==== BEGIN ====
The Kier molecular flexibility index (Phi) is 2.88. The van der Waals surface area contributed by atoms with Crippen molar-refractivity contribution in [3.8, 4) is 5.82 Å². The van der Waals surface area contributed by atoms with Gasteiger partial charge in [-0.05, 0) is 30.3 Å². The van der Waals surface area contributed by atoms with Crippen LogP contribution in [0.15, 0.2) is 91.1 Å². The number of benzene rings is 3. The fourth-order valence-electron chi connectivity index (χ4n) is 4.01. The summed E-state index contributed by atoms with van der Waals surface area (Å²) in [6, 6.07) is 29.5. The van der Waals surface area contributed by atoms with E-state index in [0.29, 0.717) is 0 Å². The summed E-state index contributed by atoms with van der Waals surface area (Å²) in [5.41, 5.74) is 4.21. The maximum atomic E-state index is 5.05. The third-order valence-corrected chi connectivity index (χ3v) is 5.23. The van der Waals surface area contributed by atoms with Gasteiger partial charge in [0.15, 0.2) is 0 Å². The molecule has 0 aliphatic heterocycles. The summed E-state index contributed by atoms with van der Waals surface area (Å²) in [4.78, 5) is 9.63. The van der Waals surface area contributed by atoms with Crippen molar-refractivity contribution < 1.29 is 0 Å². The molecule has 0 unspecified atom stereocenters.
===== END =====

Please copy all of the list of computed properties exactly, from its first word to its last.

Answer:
The Kier molecular flexibility index (Phi) is 2.88. The van der Waals surface area contributed by atoms with Crippen molar-refractivity contribution in [3.8, 4) is 5.82 Å². The van der Waals surface area contributed by atoms with Gasteiger partial charge in [-0.05, 0) is 30.3 Å². The van der Waals surface area contributed by atoms with Crippen LogP contribution in [0.15, 0.2) is 91.1 Å². The number of benzene rings is 3. The fourth-order valence-electron chi connectivity index (χ4n) is 4.01. The summed E-state index contributed by atoms with van der Waals surface area (Å²) in [6, 6.07) is 29.5. The van der Waals surface area contributed by atoms with E-state index in [0.29, 0.717) is 0 Å². The summed E-state index contributed by atoms with van der Waals surface area (Å²) in [5.41, 5.74) is 4.21. The maximum atomic E-state index is 5.05. The third-order valence-corrected chi connectivity index (χ3v) is 5.23. The van der Waals surface area contributed by atoms with Gasteiger partial charge in [0.15, 0.2) is 0 Å². The molecule has 0 aliphatic heterocycles. The summed E-state index contributed by atoms with van der Waals surface area (Å²) in [4.78, 5) is 9.63. The van der Waals surface area contributed by atoms with Crippen molar-refractivity contribution < 1.29 is 0 Å². The molecule has 0 unspecified atom stereocenters.